In general, the beaches in the Houston area have ocean water that is not clear. When I was young and didn’t see danger everywhere (sharks, rip currents, god-knows-what-else), I would stay in that murky water for hours, unbothered by thoughts of what was under the surface. Now that I’m older, I prefer to sit in a chair at the water’s edge with a novel.
One day, we were at the beach and a fisherman walked over to show us the small shark he had caught on his fishing line. The kids were minimally freaked out and stayed out of the water for about 15 minutes pondering sharks, but they soon forgot about the shark and ventured back out into the muddy water.
When my daughter was stung by a jellyfish, all the kids came out of the ocean again to watch her cry and make sure she was OK. Once her pain had settled, they were all back in the water again, blissfully unaware of their proximity to other jellyfish, thanks to the turbid Gulf Coast water.
Every now and then, one of the kids will be bumped by something (fish? seaweed?) and come running out of the water, but most of the time, they stay on their boogie boards, riding the waves, throwing sand at each other, knocking each other down in the water, tossing a football. All the while, they do not know what lies beneath the muddy water beside them.
Have you ever stepped into clear water, though? I remember the difference when we stopped in the Bahamas on our Disney Cruise a few years ago. In that ocean water, we could all see to our toes, and I loved it. I could’ve stayed in that water much longer. Something about standing in clear water made it less anxiety-producing.
In the clear water, I didn’t have to imagine what dangers were out there, since my vision was clear. And just like the water was clear, my thoughts and emotions were clear as well. In muddy water, I don’t know what to fear, I just know that I feel unsettled, and fearful, and anxious about what could go wrong.
May is Mental Health Awareness Month. Fifteen months into what has become one of the strangest and most devastating and confusing years of our lives, I think it’s fair to say our collective mental health is not at its best.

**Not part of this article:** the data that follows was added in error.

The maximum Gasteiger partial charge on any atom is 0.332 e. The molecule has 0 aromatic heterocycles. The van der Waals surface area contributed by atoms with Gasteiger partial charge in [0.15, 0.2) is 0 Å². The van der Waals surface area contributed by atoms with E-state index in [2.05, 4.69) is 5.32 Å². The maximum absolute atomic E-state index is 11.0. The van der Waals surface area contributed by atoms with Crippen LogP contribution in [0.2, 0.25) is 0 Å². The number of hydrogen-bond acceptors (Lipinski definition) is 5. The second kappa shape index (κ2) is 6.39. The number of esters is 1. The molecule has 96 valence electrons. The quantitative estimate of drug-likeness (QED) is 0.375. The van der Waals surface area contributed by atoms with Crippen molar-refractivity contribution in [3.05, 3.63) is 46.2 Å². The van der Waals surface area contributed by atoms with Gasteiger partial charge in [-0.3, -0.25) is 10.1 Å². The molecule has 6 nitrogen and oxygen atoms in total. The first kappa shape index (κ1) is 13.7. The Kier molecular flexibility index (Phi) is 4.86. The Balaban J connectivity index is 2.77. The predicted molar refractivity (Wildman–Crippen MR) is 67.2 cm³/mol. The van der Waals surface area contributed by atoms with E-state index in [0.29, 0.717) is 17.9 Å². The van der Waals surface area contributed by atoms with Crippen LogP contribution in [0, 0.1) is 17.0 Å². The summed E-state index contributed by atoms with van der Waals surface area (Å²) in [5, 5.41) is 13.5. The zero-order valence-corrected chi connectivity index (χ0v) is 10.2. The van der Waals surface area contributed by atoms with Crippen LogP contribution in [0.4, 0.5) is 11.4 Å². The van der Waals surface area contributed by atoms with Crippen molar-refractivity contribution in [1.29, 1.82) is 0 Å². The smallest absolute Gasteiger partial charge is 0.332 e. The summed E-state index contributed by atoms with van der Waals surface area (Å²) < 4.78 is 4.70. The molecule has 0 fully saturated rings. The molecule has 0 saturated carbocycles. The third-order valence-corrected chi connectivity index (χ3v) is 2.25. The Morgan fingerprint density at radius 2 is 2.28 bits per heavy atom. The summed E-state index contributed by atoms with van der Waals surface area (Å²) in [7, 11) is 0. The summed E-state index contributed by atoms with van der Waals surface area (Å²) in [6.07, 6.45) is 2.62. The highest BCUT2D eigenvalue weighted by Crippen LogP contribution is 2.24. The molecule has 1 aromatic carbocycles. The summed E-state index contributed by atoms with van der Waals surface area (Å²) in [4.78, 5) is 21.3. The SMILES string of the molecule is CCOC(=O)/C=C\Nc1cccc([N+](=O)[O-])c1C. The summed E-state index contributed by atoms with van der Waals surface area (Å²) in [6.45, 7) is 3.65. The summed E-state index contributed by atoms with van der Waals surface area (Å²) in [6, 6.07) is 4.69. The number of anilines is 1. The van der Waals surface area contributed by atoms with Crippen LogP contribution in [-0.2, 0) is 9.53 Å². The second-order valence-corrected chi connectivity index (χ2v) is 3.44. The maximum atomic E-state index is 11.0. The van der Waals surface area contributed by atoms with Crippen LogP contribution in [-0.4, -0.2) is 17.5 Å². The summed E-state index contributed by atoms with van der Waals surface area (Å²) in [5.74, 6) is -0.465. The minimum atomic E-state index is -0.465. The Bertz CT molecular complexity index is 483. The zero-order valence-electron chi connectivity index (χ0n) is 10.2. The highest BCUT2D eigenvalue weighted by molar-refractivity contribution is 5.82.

I came across a quote from Lao Tzu recently (Tao Te Ching 15) that gave me hope that it’s not going to be like this forever.
Do you have patience to wait
Till your mud settles and the water is clear?
Can you wait unmoving
Till the right action arises by itself?
This year is kind of like perpetually being in muddy water. It’s been one muddy wave after another, and it’s wearing on us, and it’s wearing on our kids. The mental health providers are swamped. It seems impossible for them to keep up with the demand of children and teens and families who need their guidance.
When the mud hasn’t settled for months, one simple thing we can do as parents is to start asking our kids how they’re doing. Ask them what’s making their water muddy. Another is to be still long enough to ask ourselves how we are doing?
It helps children to offer them words for what they are feeling. We can talk to them about our own mental health, and ask them about theirs. The first step toward clear water, I think, is destigmatizing being in muddy water. Each of us, at one time or another, is not OK. If your children are in muddy water this year, you are not alone.
Normalizing the conversation makes it more likely that kids will pay attention to and respect their own mental health as they grow.
This has been a hard year. Think of all the emotions that you have felt as a grown semi-functioning adult, and then realize that your children are having the same emotions, without the benefit of a lifetime of experiences behind them. We all need to lift each other up to get out of this muddy-water year we are in.
So hopefully these times are more like clear water that is temporarily murky. Like we’ve stepped into the clear turquoise waters of the Bahamas but stirred up the mud and sand with our feet. It feels reassuring to imagine the mud settling, and the water becoming clear again.
When your newborn won’t quit crying, wait for the mud to clear.
When the toddler takes an angry swing at you, wait for the mud to settle.
When the tween starts mouthing off and the teen rolls her eyes and the college student is not doing well, wait for the mud to settle.
And when you’re not doing well either, wait for that mud to eventually settle, too.
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